Decoder

Methane

A much more powerful greenhouse gas than carbon dioxide (CO2), methane is released in the gas production and transportation process.


Big oil feels the heat on climate as industry leader promises: ‘We will be different’

Updated 22 January 2020

Big oil feels the heat on climate as industry leader promises: ‘We will be different’

  • Trump singles out ‘prophets of doom’ for attack
  • Greenpeace told the Davos gathering that the world’s largest banks, funds and insurance companies had invested $1.4 trillion in fossil fuel companies since the Paris climate deal

LONDON: Teenage environmental activist Greta Thunberg slammed inaction over climate change as the global oil industry found itself under intense scrutiny on the opening day of the World Economic Forum in Davos.

The teenage campaigner went head to head with US President Donald Trump, who dismissed climate “prophets of doom” in his speech.
She in turn shrugged off the US president’s pledge to join the economic forum’s initiative to plant 1 trillion trees to help capture carbon dioxide.
“Planting trees is good, of course, but it’s nowhere near enough,” Thunberg said. “It cannot replace mitigation. We need to start listening to the science and treat this crisis with the importance it deserves,” the 17-year-old said.
The 50th meeting of the World Economic Forum was dominated by the global threat posed by climate change and the carbon economy.
The environmental focus of Davos 2020 caps a year when carbon emissions from fossil fuels hit a record high, and the devastating effects of bushfires in Australia and other climate disasters dominated the news.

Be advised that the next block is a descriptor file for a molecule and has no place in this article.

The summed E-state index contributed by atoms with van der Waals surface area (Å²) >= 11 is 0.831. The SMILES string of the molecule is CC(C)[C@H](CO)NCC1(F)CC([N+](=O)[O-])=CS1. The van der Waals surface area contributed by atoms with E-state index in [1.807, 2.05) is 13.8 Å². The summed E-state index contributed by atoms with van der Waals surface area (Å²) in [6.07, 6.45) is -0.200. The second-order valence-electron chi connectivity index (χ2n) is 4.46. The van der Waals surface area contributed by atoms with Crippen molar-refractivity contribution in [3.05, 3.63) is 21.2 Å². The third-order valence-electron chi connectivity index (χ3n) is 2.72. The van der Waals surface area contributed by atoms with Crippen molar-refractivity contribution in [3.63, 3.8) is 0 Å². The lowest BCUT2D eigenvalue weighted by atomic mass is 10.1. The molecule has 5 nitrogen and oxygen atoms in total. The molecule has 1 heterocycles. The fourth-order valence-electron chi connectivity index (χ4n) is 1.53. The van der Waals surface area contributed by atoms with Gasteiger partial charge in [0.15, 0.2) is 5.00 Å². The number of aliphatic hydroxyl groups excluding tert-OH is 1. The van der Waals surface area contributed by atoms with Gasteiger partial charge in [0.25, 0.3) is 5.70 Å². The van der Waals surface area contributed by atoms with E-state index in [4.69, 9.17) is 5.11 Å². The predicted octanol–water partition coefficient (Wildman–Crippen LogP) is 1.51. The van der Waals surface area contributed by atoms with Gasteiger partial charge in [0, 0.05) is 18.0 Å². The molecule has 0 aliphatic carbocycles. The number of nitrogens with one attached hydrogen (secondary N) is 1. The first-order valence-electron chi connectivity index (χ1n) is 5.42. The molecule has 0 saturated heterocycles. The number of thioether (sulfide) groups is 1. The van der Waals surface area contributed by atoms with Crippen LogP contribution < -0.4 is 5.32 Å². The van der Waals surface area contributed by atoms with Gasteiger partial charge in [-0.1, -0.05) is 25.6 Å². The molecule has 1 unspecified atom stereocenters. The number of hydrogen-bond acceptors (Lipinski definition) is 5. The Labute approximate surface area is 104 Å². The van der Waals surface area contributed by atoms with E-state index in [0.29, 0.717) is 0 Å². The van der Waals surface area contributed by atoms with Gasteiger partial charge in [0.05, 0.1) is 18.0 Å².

Oil company executives from the Gulf and elsewhere are in the spotlight at this year’s Davos meeting as they come under increased pressure to demonstrate how they are reducing their carbon footprint.
“We are not only fighting for our industry’s life but fighting for people to understand the things that we are doing,” said Vicki Hollub, CEO of Occidental, the US-based oil giant with extensive oil operations in the Gulf. “As an industry when we could be different — we will be different.”

‘Planting trees is good, but nowhere near enough,’ activist Greta Thunberg told Davos. (Shutterstock)

She said the company was getting close to being able to sequester significant volumes of CO2 in the US Permian Basin, the heartland of the American shale oil industry which is increasingly in competition with the conventional oil producers of the Arabian Gulf.
“The Permian Basin has the capacity to store 150 gigatons of CO2. That would be 28 years of emissions in the US. That’s the prize for us and that’s the opportunity. People say if you’re sequestering in an oil reservoir then you are producing more oil, but the reality is that it takes more CO2 to inject into a reservoir than the barrel of oil that it makes come out,” Hollub said.
The challenge Occidental and other oil companies face is to make investors understand what is happening in this area of carbon sequesteration, she added.
The investment community at Davos is also looking hard at the oil industry in the face of mounting investor concerns.
Greenpeace told the Davos gathering that the world’s largest banks, funds and insurance companies had invested $1.4 trillion in fossil fuel companies since the Paris climate deal. It accused some of these groups of failing to live up to the World Economic Forum goal of “improving the state of the world.”